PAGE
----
Applicants to the Rice School of Architecture must submit all of the above PLUS two more short answers (again, these are part of the Rice supplement). Your answer to each question must be no longer than 250 words, giving you a little more space to work with compared with the two short-answer questions above.
Here are the current Rice University essay prompts for School of Architecture applicants:
Applicants to All Other Schools (Besides Architecture)
Applicants to all other schools (besides the School of Architecture) must submit a personal essay instead of the two architecture short answers. Like all the prompts listed above, this prompt is part of the Rice supplement.
For this essay, you can write up to 500 words. Compared with the other Rice University essay prompts, this one clearly gives you way more space to write.
Here is the prompt for this longer Rice essay:
Rice is lauded for creating a collaborative atmosphere that enhances the quality of life for all members of our campus community. The Residential College System and undergraduate life are heavily influenced by the unique life experiences and cultural tradition each student brings. What life perspectives would you contribute to the Rice community?
All Rice University Essay Prompts, Analyzed
Now that we've seen all the Rice University essay prompts, let's analyze them one at a time to see how you can answer them effectively.
Rice Short Answer 1 (All Applicants)
This first short answer wants you to summarize your (main) intended field of study as well as any other fields you're interested in studying at Rice. It's a deceptively simple prompt that's about a lot more than just what you plan to study at Rice.
The crux of this essay isn't just summarizing your major—it's explaining why you've chosen this field and why Rice specifically will be a good fit for your goals and interests.
Here are the questions this prompt is really asking you to answer:
- Why do you want to study this particular field?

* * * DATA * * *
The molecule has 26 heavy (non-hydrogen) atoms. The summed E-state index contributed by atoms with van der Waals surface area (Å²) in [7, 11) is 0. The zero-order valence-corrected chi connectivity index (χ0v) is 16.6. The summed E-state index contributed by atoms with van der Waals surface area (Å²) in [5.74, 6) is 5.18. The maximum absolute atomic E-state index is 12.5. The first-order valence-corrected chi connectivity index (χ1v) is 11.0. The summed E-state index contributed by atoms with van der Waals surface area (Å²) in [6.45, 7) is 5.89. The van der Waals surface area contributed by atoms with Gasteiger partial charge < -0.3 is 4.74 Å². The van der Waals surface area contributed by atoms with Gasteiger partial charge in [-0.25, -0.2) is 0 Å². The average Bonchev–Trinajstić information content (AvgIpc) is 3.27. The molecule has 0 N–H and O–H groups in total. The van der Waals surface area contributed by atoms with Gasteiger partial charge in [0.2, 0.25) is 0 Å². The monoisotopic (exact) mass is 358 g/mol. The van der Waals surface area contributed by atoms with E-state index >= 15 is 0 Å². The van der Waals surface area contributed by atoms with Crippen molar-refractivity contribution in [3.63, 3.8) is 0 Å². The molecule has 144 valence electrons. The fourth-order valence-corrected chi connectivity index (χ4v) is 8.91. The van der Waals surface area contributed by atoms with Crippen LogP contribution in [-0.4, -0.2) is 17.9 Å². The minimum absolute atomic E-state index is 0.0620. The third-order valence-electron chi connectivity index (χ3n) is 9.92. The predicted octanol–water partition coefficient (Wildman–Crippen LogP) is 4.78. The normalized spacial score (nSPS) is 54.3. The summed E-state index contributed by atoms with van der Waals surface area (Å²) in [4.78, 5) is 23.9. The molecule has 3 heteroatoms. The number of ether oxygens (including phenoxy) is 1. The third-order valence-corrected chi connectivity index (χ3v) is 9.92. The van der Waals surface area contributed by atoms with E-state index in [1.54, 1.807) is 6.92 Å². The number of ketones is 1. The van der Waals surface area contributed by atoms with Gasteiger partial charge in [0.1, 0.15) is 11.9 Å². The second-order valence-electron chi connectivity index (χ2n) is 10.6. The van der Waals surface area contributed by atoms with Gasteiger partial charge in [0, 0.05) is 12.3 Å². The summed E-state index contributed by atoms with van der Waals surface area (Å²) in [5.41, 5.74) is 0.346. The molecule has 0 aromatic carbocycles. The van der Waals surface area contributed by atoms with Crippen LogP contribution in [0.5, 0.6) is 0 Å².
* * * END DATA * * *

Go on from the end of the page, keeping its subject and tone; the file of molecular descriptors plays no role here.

- Why do you think Rice is a good fit for you and your academic interests?
As you write your response, try to focus on specifics. Don't just say you've always had an interest in writing stories. What specifically drove you to declare a major in English? For instance, you could discuss your deep fascination with Shakespeare, specifically with Macbeth , and how you're excited about Rice's array of Shakespeare-centered classes .
If you have enough space (remember that your answer can only be 150 words max), you could also (or instead) elaborate on what you plan to do with your intended major after college and how Rice will help you achieve this goal. If you're hoping to study music, for example, you could write about how you believe Rice's Navigating Music Careers portal and accomplished music faculty will help prepare you for establishing a successful career in music.
If you're still undecided about what you want to major in, this is a great time to explain what kinds of fields you're considering studying and why they intrigue you. Maybe you recently developed an interest in architecture after seeing the famous Gateway Arch in St. Louis, and are now thinking of taking some architecture classes at Rice.
Whatever the case, be clear about what you (might) want to study and why.
Rice Short Answer 2 (All Applicants)
Unlike the prompt above, this prompt is not limited to academics (though you are welcome to talk about those here as well, as long as you don't repeat anything you wrote for your other short answer). Basically, Rice just wants to know this: why Rice?
This prompt is actually a variation of the "why this college" essay , which many colleges ask for in their applications. Specifically, this prompt is asking you to focus on why Rice is an ideal fit for you .
Here are some examples of topics you could write about: